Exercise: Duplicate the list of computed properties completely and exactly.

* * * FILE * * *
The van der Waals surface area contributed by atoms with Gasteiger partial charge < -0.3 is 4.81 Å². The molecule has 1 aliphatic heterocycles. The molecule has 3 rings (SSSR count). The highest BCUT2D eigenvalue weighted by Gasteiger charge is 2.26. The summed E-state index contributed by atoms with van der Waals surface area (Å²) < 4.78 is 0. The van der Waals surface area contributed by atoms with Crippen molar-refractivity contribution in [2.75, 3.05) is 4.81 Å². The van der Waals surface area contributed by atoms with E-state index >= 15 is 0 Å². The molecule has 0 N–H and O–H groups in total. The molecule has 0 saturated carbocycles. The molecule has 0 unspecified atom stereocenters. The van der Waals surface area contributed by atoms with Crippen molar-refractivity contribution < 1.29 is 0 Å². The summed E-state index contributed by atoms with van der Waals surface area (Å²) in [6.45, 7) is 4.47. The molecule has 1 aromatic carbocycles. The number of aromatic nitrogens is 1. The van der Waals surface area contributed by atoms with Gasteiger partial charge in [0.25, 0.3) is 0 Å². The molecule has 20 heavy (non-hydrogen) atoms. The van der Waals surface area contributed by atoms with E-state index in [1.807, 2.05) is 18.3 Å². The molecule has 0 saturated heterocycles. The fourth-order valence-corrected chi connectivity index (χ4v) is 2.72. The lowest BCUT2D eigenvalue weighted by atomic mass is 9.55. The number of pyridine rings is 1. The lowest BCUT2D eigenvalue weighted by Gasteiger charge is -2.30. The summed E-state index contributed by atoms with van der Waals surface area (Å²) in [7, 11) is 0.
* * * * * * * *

The van der Waals surface area contributed by atoms with Gasteiger partial charge < -0.3 is 4.81 Å². The molecule has 1 aliphatic heterocycles. The molecule has 3 rings (SSSR count). The highest BCUT2D eigenvalue weighted by Gasteiger charge is 2.26. The summed E-state index contributed by atoms with van der Waals surface area (Å²) < 4.78 is 0. The van der Waals surface area contributed by atoms with Crippen molar-refractivity contribution in [2.75, 3.05) is 4.81 Å². The van der Waals surface area contributed by atoms with E-state index >= 15 is 0 Å². The molecule has 0 N–H and O–H groups in total. The molecule has 0 saturated carbocycles. The molecule has 0 unspecified atom stereocenters. The van der Waals surface area contributed by atoms with Crippen molar-refractivity contribution < 1.29 is 0 Å². The summed E-state index contributed by atoms with van der Waals surface area (Å²) in [6.45, 7) is 4.47. The molecule has 1 aromatic carbocycles. The number of aromatic nitrogens is 1. The van der Waals surface area contributed by atoms with Gasteiger partial charge in [0.25, 0.3) is 0 Å². The molecule has 20 heavy (non-hydrogen) atoms. The van der Waals surface area contributed by atoms with E-state index in [1.807, 2.05) is 18.3 Å². The molecule has 0 saturated heterocycles. The fourth-order valence-corrected chi connectivity index (χ4v) is 2.72. The lowest BCUT2D eigenvalue weighted by atomic mass is 9.55. The number of pyridine rings is 1. The lowest BCUT2D eigenvalue weighted by Gasteiger charge is -2.30. The summed E-state index contributed by atoms with van der Waals surface area (Å²) in [7, 11) is 0.